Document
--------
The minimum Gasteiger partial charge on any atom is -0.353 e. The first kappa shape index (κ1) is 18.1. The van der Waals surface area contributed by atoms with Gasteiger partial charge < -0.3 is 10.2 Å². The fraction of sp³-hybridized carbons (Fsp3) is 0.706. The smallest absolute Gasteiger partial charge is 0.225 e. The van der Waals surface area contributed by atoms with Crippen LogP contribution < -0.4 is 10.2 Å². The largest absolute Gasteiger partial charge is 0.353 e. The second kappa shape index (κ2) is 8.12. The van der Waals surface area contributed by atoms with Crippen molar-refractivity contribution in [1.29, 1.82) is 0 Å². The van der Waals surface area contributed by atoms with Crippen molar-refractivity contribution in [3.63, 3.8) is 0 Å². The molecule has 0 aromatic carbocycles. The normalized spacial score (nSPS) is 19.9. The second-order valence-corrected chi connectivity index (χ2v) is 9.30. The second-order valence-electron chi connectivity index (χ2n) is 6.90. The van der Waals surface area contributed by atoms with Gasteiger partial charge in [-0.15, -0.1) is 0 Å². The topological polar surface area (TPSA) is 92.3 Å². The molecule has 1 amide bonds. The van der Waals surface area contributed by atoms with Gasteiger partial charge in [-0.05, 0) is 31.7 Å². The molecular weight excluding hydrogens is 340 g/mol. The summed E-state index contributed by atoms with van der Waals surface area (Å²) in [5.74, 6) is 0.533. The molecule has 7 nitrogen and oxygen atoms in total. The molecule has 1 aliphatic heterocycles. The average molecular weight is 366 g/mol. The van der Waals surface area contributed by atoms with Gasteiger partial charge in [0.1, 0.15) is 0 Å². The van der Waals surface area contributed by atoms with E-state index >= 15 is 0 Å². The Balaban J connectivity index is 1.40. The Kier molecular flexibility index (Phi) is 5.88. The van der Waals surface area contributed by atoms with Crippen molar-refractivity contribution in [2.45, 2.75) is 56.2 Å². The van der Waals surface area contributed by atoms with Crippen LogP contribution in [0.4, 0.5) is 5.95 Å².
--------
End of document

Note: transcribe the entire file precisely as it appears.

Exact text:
The minimum Gasteiger partial charge on any atom is -0.353 e. The first kappa shape index (κ1) is 18.1. The van der Waals surface area contributed by atoms with Gasteiger partial charge < -0.3 is 10.2 Å². The fraction of sp³-hybridized carbons (Fsp3) is 0.706. The smallest absolute Gasteiger partial charge is 0.225 e. The van der Waals surface area contributed by atoms with Crippen LogP contribution < -0.4 is 10.2 Å². The largest absolute Gasteiger partial charge is 0.353 e. The second kappa shape index (κ2) is 8.12. The van der Waals surface area contributed by atoms with Crippen molar-refractivity contribution in [1.29, 1.82) is 0 Å². The van der Waals surface area contributed by atoms with Crippen molar-refractivity contribution in [3.63, 3.8) is 0 Å². The molecule has 0 aromatic carbocycles. The normalized spacial score (nSPS) is 19.9. The second-order valence-corrected chi connectivity index (χ2v) is 9.30. The second-order valence-electron chi connectivity index (χ2n) is 6.90. The van der Waals surface area contributed by atoms with Gasteiger partial charge in [-0.15, -0.1) is 0 Å². The topological polar surface area (TPSA) is 92.3 Å². The molecule has 1 amide bonds. The van der Waals surface area contributed by atoms with Gasteiger partial charge in [-0.05, 0) is 31.7 Å². The molecular weight excluding hydrogens is 340 g/mol. The summed E-state index contributed by atoms with van der Waals surface area (Å²) in [5.74, 6) is 0.533. The molecule has 7 nitrogen and oxygen atoms in total. The molecule has 1 aliphatic heterocycles. The average molecular weight is 366 g/mol. The van der Waals surface area contributed by atoms with Gasteiger partial charge in [0.1, 0.15) is 0 Å². The van der Waals surface area contributed by atoms with E-state index >= 15 is 0 Å². The Balaban J connectivity index is 1.40. The Kier molecular flexibility index (Phi) is 5.88. The van der Waals surface area contributed by atoms with Crippen molar-refractivity contribution in [2.45, 2.75) is 56.2 Å². The van der Waals surface area contributed by atoms with Crippen LogP contribution in [0.4, 0.5) is 5.95 Å².